The whole world rejoiced when the new pope was named, myself included. No, I am not Roman Catholic, but I looked for the white smoke, and when it showed, I rejoiced.
When former Cardinal Jorge Mario Bergoglio emerged from the security of the cardinals into the insecurity of the world, everything seemed in balance again.
Though confused as to why the Roman Catholic church continues to elect such old men to an office that has behemoth responsibility, there is something to be said about the peace that the world could possibly be feeling this morning because that important office has been filled.
Can an old man address the newness of an old world, with old religious beliefs and practices?
It is true that the world wanted the office of pope to be filled, sooner rather than later, but the new pope has a mess awaiting him. The Roman Catholic church is in disarray, due largely to the reported incidences of sexual misconduct of priests. That disarray is further exacerbated by the fact that the Roman Catholic church has seemed to be resistant to the way the world has changed. This is not a day and time where Catholics receive a word from the Vatican as sacrosanct, unable to be challenged. Catholic women want to be ordained as priests. Some male priests are challenging the value of the need for priests to take vows of celebacy. More and more Catholics are speaking up for same-sex marriage, which the new pope reportedly opposes. It seems that there is a search for a new Catholic dogma and doctrinal reality, but from what has been shared about Pope Francis, it seems highly unlikely that there will be any modern or updated changes to ancient Catholic practices and beliefs.
This pope is said to be an extremely humble man, a man who gave up his house in order to live in a more modest apartment, a man who takes public transportation, and who reportedly once washed the feet of men infected with HIV/AIDS. He has a heart for the people, “the least of these,” which is endearing and encouraging to know.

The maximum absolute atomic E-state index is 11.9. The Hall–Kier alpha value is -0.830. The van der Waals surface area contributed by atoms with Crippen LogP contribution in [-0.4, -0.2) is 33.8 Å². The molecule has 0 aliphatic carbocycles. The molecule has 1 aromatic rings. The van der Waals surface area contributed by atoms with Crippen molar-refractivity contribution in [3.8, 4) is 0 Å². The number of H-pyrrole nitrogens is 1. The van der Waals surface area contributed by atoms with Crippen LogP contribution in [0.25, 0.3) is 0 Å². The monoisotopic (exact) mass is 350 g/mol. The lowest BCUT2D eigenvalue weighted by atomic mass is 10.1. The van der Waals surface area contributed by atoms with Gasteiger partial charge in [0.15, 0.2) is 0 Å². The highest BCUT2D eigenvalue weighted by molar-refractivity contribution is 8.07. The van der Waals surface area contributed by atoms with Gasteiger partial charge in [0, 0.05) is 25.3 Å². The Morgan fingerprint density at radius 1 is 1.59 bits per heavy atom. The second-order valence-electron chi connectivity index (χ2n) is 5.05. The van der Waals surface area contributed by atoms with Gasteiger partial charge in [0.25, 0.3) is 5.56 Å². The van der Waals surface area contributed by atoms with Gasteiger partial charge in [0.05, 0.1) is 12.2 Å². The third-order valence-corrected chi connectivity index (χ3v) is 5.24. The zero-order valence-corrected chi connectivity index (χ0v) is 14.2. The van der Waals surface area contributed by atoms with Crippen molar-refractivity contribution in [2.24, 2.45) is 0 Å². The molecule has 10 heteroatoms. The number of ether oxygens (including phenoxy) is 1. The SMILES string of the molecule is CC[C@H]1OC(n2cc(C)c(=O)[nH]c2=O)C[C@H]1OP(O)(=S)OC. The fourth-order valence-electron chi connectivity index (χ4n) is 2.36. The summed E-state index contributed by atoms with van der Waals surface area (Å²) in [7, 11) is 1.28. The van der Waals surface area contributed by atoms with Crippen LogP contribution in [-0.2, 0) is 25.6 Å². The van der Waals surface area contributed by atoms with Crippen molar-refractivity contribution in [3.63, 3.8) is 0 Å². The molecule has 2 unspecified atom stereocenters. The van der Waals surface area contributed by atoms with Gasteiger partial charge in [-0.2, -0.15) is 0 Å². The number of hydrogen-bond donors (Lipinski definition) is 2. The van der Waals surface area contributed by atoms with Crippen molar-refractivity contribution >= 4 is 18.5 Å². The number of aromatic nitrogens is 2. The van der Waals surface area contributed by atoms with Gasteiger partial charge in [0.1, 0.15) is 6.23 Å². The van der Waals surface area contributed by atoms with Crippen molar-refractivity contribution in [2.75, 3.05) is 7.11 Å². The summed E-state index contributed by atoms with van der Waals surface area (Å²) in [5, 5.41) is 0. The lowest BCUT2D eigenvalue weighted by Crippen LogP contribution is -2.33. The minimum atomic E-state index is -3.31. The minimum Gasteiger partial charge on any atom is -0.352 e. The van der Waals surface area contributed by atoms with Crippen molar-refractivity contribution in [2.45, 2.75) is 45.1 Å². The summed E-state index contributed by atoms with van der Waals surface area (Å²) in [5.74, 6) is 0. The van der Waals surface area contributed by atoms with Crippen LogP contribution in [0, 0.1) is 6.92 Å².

But in his office as pope, it seems highly unlikely that he will be able, or even allowed, to get out and mix with the very poor and forgotten Catholics of the world. What a mark it might make on a world which is filled to the brim with countries that are severely in debt, apparently putting more stock in materialism and the acquisition of wealth, rather than with taking care of those less fortunate. In fact, in these hard economic times, lawmakers of struggling countries seem more eager to cut programs that help “the least of these,” a category of people which seems to be growing daily, than to cut into the lives of the very wealthy.
One wonders if Pope Francis will address that apparent reality? Some would ask if it’s even necessary, but in a day where morality is being investigated, especially as it regards the rights of the LGBT community and same-sex marriage, and, of course, the sexual scandals involving priests and young boys, there seems to be a need to expand the definition of morality. Surely, ignoring the poor is immoral. Surely, taking from the poor in order to protect the wealth of the wealthy is…immoral. Will the new pope, if he believes along the lines just stated, be able to effectively communicate that widened definition of immorality to a world which isn’t all that interested in attending to the poor?
The issues before the new pope – a man enmeshed in ancient dogma which has not really helped the Catholic church in recent years – are wide and deep. Benedict remained tenaciously connected to the ancient dogma, in spite of many Catholics calling for change. Pope Francis, the first pope to take that name, and who, like so many others, has been moved by the life of Francis of Assisi, will be caught in an interesting place between the sacred past and the formation of a new sacred present. It will be interesting to watch.
A candid observation …